It's been a tough couple of weeks in the coaching profession as there have been a number of serious missteps ranging from declaring love for Fidel Castro (Ozzie Guillen) to getting fired for lying about an affair even in the face of getting caught with said girlfriend on the back (Bobby Petrino). What has been odd to me is that of all these transgressions, Stan Van Gundy, head of the Orlando Magic received some of the sharpest criticism for simply telling the truth about the state of affairs in his organization. Given what I've dealt with in my own coaching career and understanding how outside factors shape your thought process when you are a coach, I'll ride with Stan and his Diet Pepsi swigs between dropping truth all day over some of the other behaviors coaches of all ilks display. Let me first lay out some of the factors that lead many coaches to ultimately crash and burn in the first place.
1. WIN OR ELSE MENTALITY
From the time a coach starts working as a volunteer for tot tee-ball, he or she is quickly made to understand that winning trumps all else if you expect to advance. Parent boards exercise the same coldness as a college board of trustees when it comes to getting rid of a coach who they think isn't "producing" no matter if the coach does an excellent job of imparting keys sports lessons like the value of teamwork, discipline, and hard work. The savvy coach develops a selfish mindset to take advantage of talent at their disposal and move on when it is gone. No one cares about the personal sacrifices the coach has to make to develop a "winning" program, so the coach in turn has no problems pulling up stakes and rolling out when a better opportunity comes along. Lane Kiffin jumped at the chance to come back to USC after only a year at Tennessee, Jim Harbaugh left a Stanford team that was a lock to be a top 5 team when the NFL came calling. You can never expect coaches to show loyalty to an organization or school because they learn early on that it will never be shown to them.
2. SPORTS CULTURE RULES
Due to the significant position that sports hold in our society, successful coaches are often asked to comment on issues outside of their realm of expertise, and this is a recipe for disaster. I'm sure there are other folks TIME magazine could have interviewed besides Ozzie Guillen to meet their mission statement, but they want to sell magazines and Ozzie is a quote machine so of course journalists set up camp in front of his desk and wait for the fireworks to begin. Coaches should be respected and celebrated for what they do in their profession, but just because you can win a national title does not mean that you are instantly ready to speak intelligently on topics such as American neo-imperialism.
3. I'M THE MAGNIFICENT
This is the status when coaches have truly reached the top of your professional food chain, and now feel as if they can do no wrong, or will never get caught. It is the most dangerous because you feel entitled to do whatever you please because you have worked hard, moved your family around, and now it's time to reap the benefits. So if you're Rick Pitino, and you're the man in Kentucky, you don't think it will matter if you have sex in a restaurant bathroom. For Petrino, you don't think you'll ever get caught sending naughty texts on a university issued cell phone. Even in sports with less spotlight on them, you can still get busted, ask John Trembley, the former swimming coach at the University of Tennessee. Women sports aren't exempt either as Kim Mulkey, coach of the undefeated women's National Champion Baylor Bears, will face sanctions for overseeing a basketball program where thousands of impermissible texts and phone calls were placed. Given the money involved in big-time club, college and pro sports, it is easy to see how coaches slide down a slippery slope in order to maintain their jobs. So when I see Stan Van calmly displaying that he's had enough of the game, I'm ready to take a Diet Pepsi swig with him.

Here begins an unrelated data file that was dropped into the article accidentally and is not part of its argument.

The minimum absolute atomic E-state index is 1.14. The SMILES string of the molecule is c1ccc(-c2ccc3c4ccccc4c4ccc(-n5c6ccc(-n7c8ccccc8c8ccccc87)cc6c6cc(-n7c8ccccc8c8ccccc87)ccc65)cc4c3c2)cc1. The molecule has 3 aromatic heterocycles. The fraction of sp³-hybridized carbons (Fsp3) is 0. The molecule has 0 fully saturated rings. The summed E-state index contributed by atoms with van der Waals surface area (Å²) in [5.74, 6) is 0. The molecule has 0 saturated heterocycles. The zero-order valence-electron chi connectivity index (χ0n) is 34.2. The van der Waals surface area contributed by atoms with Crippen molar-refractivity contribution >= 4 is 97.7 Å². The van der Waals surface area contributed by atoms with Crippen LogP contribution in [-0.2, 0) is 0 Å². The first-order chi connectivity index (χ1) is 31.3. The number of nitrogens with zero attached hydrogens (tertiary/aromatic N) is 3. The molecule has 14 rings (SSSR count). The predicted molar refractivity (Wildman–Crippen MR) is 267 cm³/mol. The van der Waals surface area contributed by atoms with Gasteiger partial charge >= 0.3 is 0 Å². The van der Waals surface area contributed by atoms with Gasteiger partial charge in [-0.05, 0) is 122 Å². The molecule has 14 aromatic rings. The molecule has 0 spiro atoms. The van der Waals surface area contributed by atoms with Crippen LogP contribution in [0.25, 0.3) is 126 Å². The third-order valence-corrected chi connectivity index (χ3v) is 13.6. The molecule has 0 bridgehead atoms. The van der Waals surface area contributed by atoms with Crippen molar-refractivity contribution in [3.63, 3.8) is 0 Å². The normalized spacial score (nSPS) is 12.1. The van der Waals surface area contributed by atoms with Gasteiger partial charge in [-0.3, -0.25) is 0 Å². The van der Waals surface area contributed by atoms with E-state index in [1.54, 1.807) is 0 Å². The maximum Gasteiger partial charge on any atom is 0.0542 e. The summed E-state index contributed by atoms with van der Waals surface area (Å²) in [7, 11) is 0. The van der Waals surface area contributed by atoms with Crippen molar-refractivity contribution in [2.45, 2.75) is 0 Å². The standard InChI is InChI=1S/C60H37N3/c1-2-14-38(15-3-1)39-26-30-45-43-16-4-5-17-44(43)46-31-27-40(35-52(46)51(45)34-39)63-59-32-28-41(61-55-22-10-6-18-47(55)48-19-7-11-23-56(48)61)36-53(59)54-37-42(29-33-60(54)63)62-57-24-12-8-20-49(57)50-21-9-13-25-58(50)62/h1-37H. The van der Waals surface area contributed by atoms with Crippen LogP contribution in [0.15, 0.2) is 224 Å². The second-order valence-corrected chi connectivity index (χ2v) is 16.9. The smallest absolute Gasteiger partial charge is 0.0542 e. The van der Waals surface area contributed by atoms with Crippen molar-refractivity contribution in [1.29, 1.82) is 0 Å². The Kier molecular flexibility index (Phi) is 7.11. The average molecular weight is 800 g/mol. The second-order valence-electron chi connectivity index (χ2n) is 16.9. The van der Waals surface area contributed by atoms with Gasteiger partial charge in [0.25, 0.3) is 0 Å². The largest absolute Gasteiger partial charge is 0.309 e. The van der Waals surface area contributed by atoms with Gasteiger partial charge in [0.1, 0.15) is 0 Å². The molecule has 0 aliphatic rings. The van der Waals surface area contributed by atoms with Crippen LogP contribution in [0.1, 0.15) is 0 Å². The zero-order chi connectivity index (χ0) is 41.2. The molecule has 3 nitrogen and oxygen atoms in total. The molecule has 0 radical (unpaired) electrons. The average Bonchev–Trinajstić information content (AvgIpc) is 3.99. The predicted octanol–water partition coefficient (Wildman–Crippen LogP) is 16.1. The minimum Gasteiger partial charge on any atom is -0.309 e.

Kudos to University of Arkansas athletic director, Jeff Long, for being able to stand up and say to a football-rabid community that even though the football coach has lead the program to a 21-5 record in his tenure, and there are no NCAA sanctions pending, this behavior cannot be tolerated. The same can be said for NFL Commissioner Roger Goodell who has consistently shown the willingness to bring the hammer down on athletes, teams, and now coaches who don't "protect the shield". Goodell's latest target, the New Orleans Saints, will be without their head coach, Sean Payton, all year, and without their top assistant for almost half, because of a pay-for-destructive-hits bounty scandal. These suspensions make it a pretty good bet they won't be returning to the playoffs. Meanwhile Stan Van Gundy has had to put up with the circus of Dwight Howard publicly yo-yo-ing back and forth on whether he wants to stay in town, and up until recently, managed to keep his team high in the Conference standings. Even as it stands now, the Magic would be like their chances in a first round playoff matchup with Indiana. Stan spoke his truth when asked if he had heard that his franchise player wanted him fired, and let said franchise player twist in the wind when he decided to act like a clown and crash the press conference. If "speaking out of turn" after two years of making the most of a difficult situation is a problem, then I'll take that coach to run my team anytime. And I'll put in his contract that he can't own a motorcycle, speak on politics, or have the power to hire staff without my approval just to make sure it all works out.